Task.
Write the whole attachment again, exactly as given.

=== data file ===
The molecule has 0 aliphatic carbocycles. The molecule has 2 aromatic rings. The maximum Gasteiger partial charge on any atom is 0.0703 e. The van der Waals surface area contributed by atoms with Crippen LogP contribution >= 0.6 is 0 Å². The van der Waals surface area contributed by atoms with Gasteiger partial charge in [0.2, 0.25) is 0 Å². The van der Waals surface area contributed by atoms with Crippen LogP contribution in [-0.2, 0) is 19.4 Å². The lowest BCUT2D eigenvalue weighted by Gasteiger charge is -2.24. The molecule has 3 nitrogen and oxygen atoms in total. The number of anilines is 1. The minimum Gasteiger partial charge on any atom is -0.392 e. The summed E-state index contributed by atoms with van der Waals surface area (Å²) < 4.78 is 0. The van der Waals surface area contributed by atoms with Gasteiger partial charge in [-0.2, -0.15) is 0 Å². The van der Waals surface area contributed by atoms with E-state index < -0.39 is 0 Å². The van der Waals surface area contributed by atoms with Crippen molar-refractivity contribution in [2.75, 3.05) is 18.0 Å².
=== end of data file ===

The molecule has 0 aliphatic carbocycles. The molecule has 2 aromatic rings. The maximum Gasteiger partial charge on any atom is 0.0703 e. The van der Waals surface area contributed by atoms with Crippen LogP contribution >= 0.6 is 0 Å². The van der Waals surface area contributed by atoms with Gasteiger partial charge in [0.2, 0.25) is 0 Å². The van der Waals surface area contributed by atoms with Crippen LogP contribution in [-0.2, 0) is 19.4 Å². The lowest BCUT2D eigenvalue weighted by Gasteiger charge is -2.24. The molecule has 3 nitrogen and oxygen atoms in total. The number of anilines is 1. The minimum Gasteiger partial charge on any atom is -0.392 e. The summed E-state index contributed by atoms with van der Waals surface area (Å²) < 4.78 is 0. The van der Waals surface area contributed by atoms with Gasteiger partial charge in [-0.2, -0.15) is 0 Å². The van der Waals surface area contributed by atoms with E-state index < -0.39 is 0 Å². The van der Waals surface area contributed by atoms with Crippen molar-refractivity contribution in [2.75, 3.05) is 18.0 Å².